18,000 Based on preliminary figures from U.S. publishers, Bowker is projecting that U.S. title output in 2005 decreased by more than 18,000 to 172,000 new titles and editions. This is the first decline in U.S. title output since 1999, and only the 10th downturn recorded in the last 50 years. According to Bowker projections, however, 2004 numbers were a tough act to follow—it had the highest total of new titles and editions ever, and reflected an increase of 19,000 new books over 2003. Bowker, May 2006 No. 1 Great Britain, long the world’s per capita leader in the publication of new

I Can See for Miles

A year ago, Ideals Publications (—a Nashville, Tenn.-based division of Guideposts that publishes 100+ titles annually for children and adults—was operating, as many publishers do, under a paper-based inventory management and distribution system that involved order-faxing and a returns-handling system that could sometimes take weeks. Last July, however, Ideals began working with a new distribution company that had a new warehouse management system in place, called IRMS, to automate inventory management and returns processing. Today, Ideals’ order- and returns-management process is paperless, and its inventory levels are more accurate and visible to them in real-time. Returns are in the door and back in active

In Search of a Publisher-Friendly Book Search

The most-used computer operating system in the world is revving up to take on the world’s most-used search engine for the right to claim title to the world’s most-used online book search. Microsoft’s game plan is to overtake Google in the book search field—by involving publishers instead of alienating them. The forthcoming release of Microsoft’s Windows Live Book Search—a search program that is scheduled for release later this year—comes on the heels of the controversy surrounding the introduction of Google Book Search, Google’s foray into book search. Google has taken a pounding since it presented its search in October 2004. Several law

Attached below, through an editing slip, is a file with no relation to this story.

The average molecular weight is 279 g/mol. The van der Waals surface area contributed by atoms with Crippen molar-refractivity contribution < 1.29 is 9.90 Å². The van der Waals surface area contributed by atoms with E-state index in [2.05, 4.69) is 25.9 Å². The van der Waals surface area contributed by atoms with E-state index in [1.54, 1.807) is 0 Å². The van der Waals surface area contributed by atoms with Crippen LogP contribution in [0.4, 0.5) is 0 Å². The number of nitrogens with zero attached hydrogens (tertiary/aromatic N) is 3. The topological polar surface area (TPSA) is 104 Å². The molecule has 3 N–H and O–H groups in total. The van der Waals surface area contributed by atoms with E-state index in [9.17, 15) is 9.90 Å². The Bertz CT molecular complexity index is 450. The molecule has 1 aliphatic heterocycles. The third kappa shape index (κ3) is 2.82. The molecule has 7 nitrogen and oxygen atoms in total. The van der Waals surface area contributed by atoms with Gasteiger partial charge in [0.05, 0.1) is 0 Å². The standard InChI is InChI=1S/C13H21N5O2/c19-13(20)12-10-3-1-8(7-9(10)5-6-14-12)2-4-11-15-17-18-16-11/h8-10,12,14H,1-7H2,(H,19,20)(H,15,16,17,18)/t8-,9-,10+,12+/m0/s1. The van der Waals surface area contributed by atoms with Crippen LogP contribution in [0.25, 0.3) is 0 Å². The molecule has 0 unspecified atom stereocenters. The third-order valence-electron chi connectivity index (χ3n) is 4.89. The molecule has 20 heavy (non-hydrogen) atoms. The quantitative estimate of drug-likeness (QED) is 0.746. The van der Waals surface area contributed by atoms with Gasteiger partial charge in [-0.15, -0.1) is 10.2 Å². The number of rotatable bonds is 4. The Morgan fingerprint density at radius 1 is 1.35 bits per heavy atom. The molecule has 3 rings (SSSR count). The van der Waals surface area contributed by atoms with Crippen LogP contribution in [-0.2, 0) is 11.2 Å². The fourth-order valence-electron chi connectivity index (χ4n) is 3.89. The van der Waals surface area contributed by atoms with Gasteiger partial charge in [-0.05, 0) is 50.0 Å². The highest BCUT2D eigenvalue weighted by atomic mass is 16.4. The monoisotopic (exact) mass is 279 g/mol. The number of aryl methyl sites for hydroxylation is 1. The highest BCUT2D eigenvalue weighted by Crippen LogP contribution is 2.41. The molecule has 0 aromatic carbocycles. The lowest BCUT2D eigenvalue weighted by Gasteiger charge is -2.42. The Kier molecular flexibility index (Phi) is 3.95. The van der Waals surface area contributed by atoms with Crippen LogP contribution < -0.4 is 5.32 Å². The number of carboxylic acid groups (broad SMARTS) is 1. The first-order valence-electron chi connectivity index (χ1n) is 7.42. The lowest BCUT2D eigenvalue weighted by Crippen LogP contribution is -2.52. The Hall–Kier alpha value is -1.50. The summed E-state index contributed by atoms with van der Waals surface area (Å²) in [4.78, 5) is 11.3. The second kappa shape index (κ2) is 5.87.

Industry Outlook Bright

Despite the predictions of gray skies that have become increasingly prevalent in forecasts for the book publishing industry, a recent survey conducted by Book Business shows that the large majority of industry executives still cast an optimistic eye toward the future. In addition, most respondents foresee a lucrative long-term future for their companies and appear unconcerned that digital-format books will eventually replace print. Sixty-eight percent of those surveyed replied they feel “optimistic” about the industry’s future and another 10 percent are “very optimistic.” Just 16 percent consider themselves to be “pessimistic.” Furthermore, these executives appear to, for the most part, have high hopes